The Trump administration recently adopted new measures to curtail steel imports from Brazil and Mexico, bolstering protections for U.S. steelmakers still suffering from the worst slump in more than a decade.
Quota Rollback for 2020
The Office of the U.S. Trade Representative announced on August 28 that pursuant to a Presidential Proclamation, it has reduced Brazil’s remaining 2020 quota for semi-finished steel imports into the United States to 60,000 metric tons from 350,000 tons “in light of recent deterioration in market conditions brought on by the COVID-19 pandemic affecting domestic steel producers.”
Brazil is the second-largest source of steel imports to the U.S. and the largest when it comes to semi-finished steel products. In May 2018, President Trump granted an exemption for Brazilian steel products from the additional 25% “national security” tariff imposed under Section 232 of the Trade Expansion Act of 1962. Through subsequent negotiations, certain steel-producing countries – including Brazil – agreed to accept quota restrictions in exchange for keeping the exemption going forward.
Citing Commerce figures indicating a 15% drop in steel shipments by domestic producers as of June compared to the same period last year and showing that U.S. steelmakers are currently operating at below 70% capacity, the proclamation notes that imports from Brazil have not decreased “in a manner commensurate with this contraction.” Increased restrictions on imports have therefore been deemed necessary “to address the threatened impairment to our national security.”
Limited Relief From Quota Restrictions
The proclamation provides relief from the quota “in certain limited circumstances” for blooms, billets and slabs, semi-finished, provided for in HTS subheadings 7207.11.00, 7207.12.00, 7207.19.00, 7207.20.00 or 7224.90.00 (except for statistic reporting number 7224.90.0015, 7224.90.0025 and 7224.90.0035).
In order to be eligible for this relief, the party requesting relief must have entered into a contract for the production of such Brazilian steel articles before August 28, 2020; must have an agreement that specifies the quantity of the steel and provides for a shipment date prior to December 31, 2020; must use the steel in the United States and the steel article cannot be procured from another supplier to meet necessary specifications and the delivery schedule; and must certify that the lack of relief from the quota limitation would significantly disrupt production activity in the United States.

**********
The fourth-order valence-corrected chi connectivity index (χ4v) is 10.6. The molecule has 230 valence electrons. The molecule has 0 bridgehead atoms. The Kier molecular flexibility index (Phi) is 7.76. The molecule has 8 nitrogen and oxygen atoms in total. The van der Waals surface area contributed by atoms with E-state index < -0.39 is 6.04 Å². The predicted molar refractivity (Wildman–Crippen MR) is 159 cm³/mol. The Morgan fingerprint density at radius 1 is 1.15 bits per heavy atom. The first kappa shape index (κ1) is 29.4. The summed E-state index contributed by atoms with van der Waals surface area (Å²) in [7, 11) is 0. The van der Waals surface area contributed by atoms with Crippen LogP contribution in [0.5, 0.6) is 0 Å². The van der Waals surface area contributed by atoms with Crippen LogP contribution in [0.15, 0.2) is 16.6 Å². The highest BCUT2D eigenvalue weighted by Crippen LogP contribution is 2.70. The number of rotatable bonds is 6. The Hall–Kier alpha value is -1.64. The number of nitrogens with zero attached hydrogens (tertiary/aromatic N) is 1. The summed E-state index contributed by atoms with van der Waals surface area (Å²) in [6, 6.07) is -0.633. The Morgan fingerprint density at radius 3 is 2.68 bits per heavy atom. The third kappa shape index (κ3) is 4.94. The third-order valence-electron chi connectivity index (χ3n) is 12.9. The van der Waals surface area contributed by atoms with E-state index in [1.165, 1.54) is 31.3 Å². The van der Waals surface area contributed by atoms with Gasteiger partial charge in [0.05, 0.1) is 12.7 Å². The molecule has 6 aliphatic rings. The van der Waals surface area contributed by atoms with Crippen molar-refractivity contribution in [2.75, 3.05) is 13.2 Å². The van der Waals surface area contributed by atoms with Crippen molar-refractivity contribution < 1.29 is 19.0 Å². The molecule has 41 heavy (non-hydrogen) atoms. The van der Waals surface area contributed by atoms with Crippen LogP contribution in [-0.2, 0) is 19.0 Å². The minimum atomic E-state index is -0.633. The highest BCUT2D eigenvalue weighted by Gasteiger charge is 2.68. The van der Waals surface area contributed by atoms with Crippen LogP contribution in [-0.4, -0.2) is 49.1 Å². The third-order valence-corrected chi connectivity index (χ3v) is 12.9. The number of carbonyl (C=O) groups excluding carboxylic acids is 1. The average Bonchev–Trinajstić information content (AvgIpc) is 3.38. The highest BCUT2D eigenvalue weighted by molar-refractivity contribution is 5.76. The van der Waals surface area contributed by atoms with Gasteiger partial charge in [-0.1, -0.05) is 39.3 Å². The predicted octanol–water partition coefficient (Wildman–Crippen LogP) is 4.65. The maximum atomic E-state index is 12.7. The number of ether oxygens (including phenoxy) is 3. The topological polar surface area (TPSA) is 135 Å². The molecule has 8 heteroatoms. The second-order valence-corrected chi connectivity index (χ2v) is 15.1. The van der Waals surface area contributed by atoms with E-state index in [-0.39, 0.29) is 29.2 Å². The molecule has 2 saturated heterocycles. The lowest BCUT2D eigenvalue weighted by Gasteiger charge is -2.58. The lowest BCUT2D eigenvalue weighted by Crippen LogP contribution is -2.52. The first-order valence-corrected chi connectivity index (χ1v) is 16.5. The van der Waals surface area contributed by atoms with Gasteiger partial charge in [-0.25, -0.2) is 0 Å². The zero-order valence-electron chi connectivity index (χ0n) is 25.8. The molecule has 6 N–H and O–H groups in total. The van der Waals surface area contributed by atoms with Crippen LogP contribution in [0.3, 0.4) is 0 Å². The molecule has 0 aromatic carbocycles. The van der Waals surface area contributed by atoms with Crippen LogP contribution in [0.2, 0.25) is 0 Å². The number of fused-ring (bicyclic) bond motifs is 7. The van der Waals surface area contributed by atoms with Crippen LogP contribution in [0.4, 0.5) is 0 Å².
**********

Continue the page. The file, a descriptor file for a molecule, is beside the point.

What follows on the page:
The proclamation states that the volume of imports that will be granted relief may not exceed 60 million kilograms in the aggregate.
Consultations concerning Brazil’s 2021 quota will take place in December, “by which time we hope market conditions will have improved,” said the USTR.
New Export Monitoring Regime
Mexico has maintained its exemption from Section 232 tariffs by agreeing in consultations with USTR to establish a strict monitoring regime to address surges in steel pipe, mechanical steel tubing, and semi-finished steel exports to the United States.
While details of the program are still forthcoming, according to a Mexican government decree, the new export monitoring regime is aimed at preventing the transshipment of steel pipe, tubing and semi-finished steel from China and other countries through Mexico to the U.S. As a result, Mexican companies will now be required to obtain a government permit in advance to export these products.
Mexico’s Secretaría de Economía has advised that export monitoring for the affected goods will continue until June 1, 2021.
Could Canada Be Next?
These latest moves by the Trump administration to “Protect America’s Steel-Dependent National Security,” together with the recent controversy over Canadian aluminum exports has prompted concerns that Section 232 tariffs could be reimposed on Canadian steel exports.
As reported here, Catherine Cobden, president of the Canadian Steel Producers Association, brushed off the idea, noting that steel exports to the U.S. are down by as much as 40% since March, “so there’s no way anyone could assess what’s happening as being a surge.”
Even so, imports of steel as a percentage of total imports have risen this year from Canada, according to U.S. government data, so a case could be made for export restrictions if the administration was to find it advantageous to do so.
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If you have any questions or concerns about these new import restrictions, don’t hesitate to contact one of our trade experts today.